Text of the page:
|I want my American LGBTQ community to see that people like us exist.|
OC, (not his real initials) was raised in Pakistan in a devout Muslim family. By the time he was eight or nine, he knew there was something “wrong” with him from a cultural and religious standpoint. At eighteen he came out, and his home life exploded.
He moved to another city, and some time later began corresponding with a man in the U.S. The correspondence evolved into a long-distance relationship, and after six visits together in Pakistan, OC immigrated to the U.S. — for love, he says laughing, and — more seriously — because Pakistan had become dangerous for him as a visible gay man. But living in the U.S. as a gay former Muslim has its own set of issues.
In this interview with psychologist and author Valerie Tarico, he talks about what it’s like to move between two worlds and not fit the orthodoxies of either.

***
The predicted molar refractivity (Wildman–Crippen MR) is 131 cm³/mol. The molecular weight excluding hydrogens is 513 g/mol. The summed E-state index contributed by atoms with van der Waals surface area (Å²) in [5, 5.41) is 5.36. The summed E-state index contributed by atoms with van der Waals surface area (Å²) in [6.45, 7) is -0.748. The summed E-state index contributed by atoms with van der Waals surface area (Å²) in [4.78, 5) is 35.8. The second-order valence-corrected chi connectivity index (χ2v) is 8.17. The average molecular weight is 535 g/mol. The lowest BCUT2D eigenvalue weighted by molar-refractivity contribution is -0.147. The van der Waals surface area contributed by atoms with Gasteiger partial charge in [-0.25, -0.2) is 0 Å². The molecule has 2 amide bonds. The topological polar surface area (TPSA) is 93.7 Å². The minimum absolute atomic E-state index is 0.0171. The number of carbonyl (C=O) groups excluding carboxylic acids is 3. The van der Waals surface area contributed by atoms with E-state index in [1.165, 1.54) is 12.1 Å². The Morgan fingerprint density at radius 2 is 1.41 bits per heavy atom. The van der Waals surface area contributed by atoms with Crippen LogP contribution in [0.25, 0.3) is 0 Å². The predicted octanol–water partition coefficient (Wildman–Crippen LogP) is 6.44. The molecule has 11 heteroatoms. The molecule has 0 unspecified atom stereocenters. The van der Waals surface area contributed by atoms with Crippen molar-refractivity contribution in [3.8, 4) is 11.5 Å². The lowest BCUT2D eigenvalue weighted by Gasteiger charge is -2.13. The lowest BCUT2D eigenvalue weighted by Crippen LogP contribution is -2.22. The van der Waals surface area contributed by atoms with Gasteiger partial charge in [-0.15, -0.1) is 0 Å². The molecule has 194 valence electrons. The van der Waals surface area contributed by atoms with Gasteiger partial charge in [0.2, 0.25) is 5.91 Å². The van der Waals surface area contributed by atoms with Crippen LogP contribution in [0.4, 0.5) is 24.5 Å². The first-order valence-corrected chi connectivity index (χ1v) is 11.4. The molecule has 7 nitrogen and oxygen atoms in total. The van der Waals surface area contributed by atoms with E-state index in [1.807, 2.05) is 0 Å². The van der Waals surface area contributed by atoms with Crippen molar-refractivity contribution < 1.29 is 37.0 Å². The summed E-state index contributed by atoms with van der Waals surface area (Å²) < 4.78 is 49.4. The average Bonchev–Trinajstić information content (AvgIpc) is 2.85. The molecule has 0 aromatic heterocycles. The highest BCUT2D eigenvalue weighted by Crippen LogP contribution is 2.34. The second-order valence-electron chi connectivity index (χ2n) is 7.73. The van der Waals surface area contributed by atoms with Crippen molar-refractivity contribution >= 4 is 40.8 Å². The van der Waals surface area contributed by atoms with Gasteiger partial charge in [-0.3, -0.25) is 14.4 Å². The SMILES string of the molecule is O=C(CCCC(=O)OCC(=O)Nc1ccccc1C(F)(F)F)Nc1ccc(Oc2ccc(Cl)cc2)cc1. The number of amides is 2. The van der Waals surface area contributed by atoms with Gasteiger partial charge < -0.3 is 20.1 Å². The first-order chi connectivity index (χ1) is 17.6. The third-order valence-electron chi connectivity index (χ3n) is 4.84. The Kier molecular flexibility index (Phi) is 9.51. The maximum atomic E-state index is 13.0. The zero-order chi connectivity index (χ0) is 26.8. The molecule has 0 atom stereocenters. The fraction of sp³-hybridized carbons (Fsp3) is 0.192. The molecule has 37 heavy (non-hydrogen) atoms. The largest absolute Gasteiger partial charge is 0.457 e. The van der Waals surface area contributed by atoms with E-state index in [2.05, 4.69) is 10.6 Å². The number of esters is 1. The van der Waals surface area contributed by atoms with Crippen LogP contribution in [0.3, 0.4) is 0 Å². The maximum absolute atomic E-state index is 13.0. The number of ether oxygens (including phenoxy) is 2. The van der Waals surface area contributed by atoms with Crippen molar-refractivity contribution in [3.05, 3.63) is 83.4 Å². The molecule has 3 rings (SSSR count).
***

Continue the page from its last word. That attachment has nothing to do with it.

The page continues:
VT: What was it like being gay and out in Pakistan?
OC: There are two very negative aspects of being gay in Pakistan. One is hypocrisy and the second is fear.
In Pakistan there is hypocrisy on every level because we need to pay lip service to Islamic values, and Islam does not permit certain aspects of sexuality. Homosexuality is taboo in Islam and sharia. The religion and law both don’t permit it. The story of Lot in the Bible is the same story that the Quran uses to justify that homosexuality is an unnatural act. There are specific sharia teachings that if you see a man indulging with another man, he is supposed to be killed.
VT: That’s serious pressure to remain silent.
OC: Yes. A lot of men indulge in homosexual acts. They aren’t necessarily gay, but access to women is not allowed. There are realms that are devoted to men and realms that are devoted to women—women in the house and men as breadwinners. That segregation is applied to sexual issues as well. So, with no access to the opposite sex, some people are situational homosexuals. But they would never admit it or talk about it because that would lead to being ostracized.